Friends with the Devil

The Pine Barrens of New Jersey strike the first-time visitor as eerily odd, even today.  Stunted trees grow from sandy soil, crowded close together and growing hard up to the edge of the road.  You can see the sky above, but dwarf trees of uniform height block your lateral views over any distance.  It feels claustrophobic.  Add to this tales of inhospitable residents and an actual profusion of tree-climbing lizards, and you’ve got the grounds for wondering what else might lurk in the deciduous woods.  Brian Regal and Frank J. Esposito aren’t so easily frightened.  Their fascinating book, The Secret History of the Jersey Devil: How Quakers, Hucksters, and Benjamin Franklin Created a Monster is a bit of a chimera on its own.  The subtitle gives a pretty good idea of what you’ll find in the book.  For someone who had lived in Jersey for a dozen years, and who loves monsters, it was a must-read.

Not to provide too many spoilers, Regal and Esposito spend some time in colonial New Jersey sketching the little that can be known of the rather prominent Daniel Leeds.  Anyone from Jersey knows that its eponymous state demon is also known as the Leeds Devil.  This particular family had good connections despite being Quakers—a capital crime in some parts of the British Empire.  Daniel, however, had a falling out from the Friends and made his name by publishing an almanac.  This almanac and the proximity of Philadelphia to the Barrens brings Benjamin Franklin into the story.  Franklin competed with the Leeds almanac, and Poor Richard eventually won out in this war of the words.  Demonized by their former Friends and gently satirized by Franklin, the Leeds family was eventually all but forgotten.  Then stories began to emerge of a dragon-like monster in southern Jersey.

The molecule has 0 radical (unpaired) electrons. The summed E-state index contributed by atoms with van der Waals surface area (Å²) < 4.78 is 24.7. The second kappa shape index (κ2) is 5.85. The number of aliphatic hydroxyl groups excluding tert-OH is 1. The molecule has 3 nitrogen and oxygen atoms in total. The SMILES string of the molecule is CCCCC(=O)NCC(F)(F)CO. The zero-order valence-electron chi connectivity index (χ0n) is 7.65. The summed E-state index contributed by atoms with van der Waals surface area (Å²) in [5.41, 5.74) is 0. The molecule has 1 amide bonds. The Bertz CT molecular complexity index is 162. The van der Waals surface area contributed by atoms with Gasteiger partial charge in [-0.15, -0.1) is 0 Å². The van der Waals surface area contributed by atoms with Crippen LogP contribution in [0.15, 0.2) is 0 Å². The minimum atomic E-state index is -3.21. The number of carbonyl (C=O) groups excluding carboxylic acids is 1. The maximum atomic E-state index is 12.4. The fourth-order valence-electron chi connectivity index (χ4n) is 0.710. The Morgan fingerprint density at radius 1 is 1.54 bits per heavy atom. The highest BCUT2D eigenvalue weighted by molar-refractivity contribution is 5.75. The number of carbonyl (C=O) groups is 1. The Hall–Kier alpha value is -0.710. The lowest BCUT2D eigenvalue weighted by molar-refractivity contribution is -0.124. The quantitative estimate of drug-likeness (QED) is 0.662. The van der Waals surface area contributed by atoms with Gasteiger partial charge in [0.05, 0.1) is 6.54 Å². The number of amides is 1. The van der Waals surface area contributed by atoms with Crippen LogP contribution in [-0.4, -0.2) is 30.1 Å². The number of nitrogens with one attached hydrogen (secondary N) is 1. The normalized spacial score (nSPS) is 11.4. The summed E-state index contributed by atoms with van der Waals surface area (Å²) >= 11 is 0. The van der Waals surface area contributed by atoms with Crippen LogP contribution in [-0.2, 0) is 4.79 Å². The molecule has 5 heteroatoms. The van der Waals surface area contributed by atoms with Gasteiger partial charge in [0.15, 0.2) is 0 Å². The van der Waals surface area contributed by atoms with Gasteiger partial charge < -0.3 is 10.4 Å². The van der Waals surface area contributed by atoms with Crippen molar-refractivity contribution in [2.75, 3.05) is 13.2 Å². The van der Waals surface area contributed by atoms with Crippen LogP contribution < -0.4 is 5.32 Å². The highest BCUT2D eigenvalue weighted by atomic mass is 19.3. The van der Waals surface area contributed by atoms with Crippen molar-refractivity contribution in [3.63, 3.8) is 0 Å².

To get the details you’ll need to read the book.  Particularly interesting for this blog is the way religion and monsters interplay.  There’s a good bit of history of monsters in the story, including Quakers and early attempts among scientists to understand birth defects.  The very word “monster” is, in its “word cloud,” related to ideas such as revelation and portents.  Early scientists resorted to divine anger when they couldn’t explain what nature had wrought.  And of course folklore is a very potent lubricant.  There are some gaps in the story here, but this is an enchanting exploration of whence monsters might come.  The Jersey Devil has international fame now, and its birth may have begun with insults flashed back and forth among religious believers that eventually were taken literally.  The devil’s in these details.  Or at least in the spooky topography of the Barrens.


White Christmas Revisited

In the light of yesterday’s post, I’d like to tip my metaphorical hat to Brian Regal of Kean University for a piece he wrote in the New Jersey Star-Ledger. Entitled “The Real Meaning of Christmas,” Regal’s piece shows the striking disconnect that comes between the image of a “Christian” Christmas and the oft-ignored words of Jesus that make him such a great example to follow. We want the image and the affidavit without having to do the hard work of loving those we don’t like. This really seems to be the heart of what was once know as gospel—it’s okay to be who you are (for those of that bent, “who God made you.”) Too often “Christian” has come to mean someone who wears their hair far shorter than Jesus, who shuns those welcomed by Jesus, and who smile far more than Jesus. My Bible says “Jesus wept.” I don’t recall any verses reading, “Jesus put on his ‘I love you’ smile.” Ours is a society that wants it both ways—all for me, but isn’t that what Jesus really wanted? You know, he must’ve smiled a lot.

Regal rightly points out that the majority of Christmas traditions are admittedly pagan, and we are glad to baptize them as long as we don’t have to let the homeless into our churches or admit equal rights to those of all genders, races, and orientations. What seems to be the real desideratum is a “white” Christmas. A white, affluent Christmas. The very idea of the ownership of a holiday characterized by giving is a phenomenon worth serious study. Religion can certainly be used to justify such self-centeredness, but it is condemned by that very same faith. What are people worried about? Christmas has been a commercial holiday essentially from its origins in the modern period. It is one of the few holidays to which nearly everyone looks forward, at least for a break from work or school, if not for a windfall of new stuff.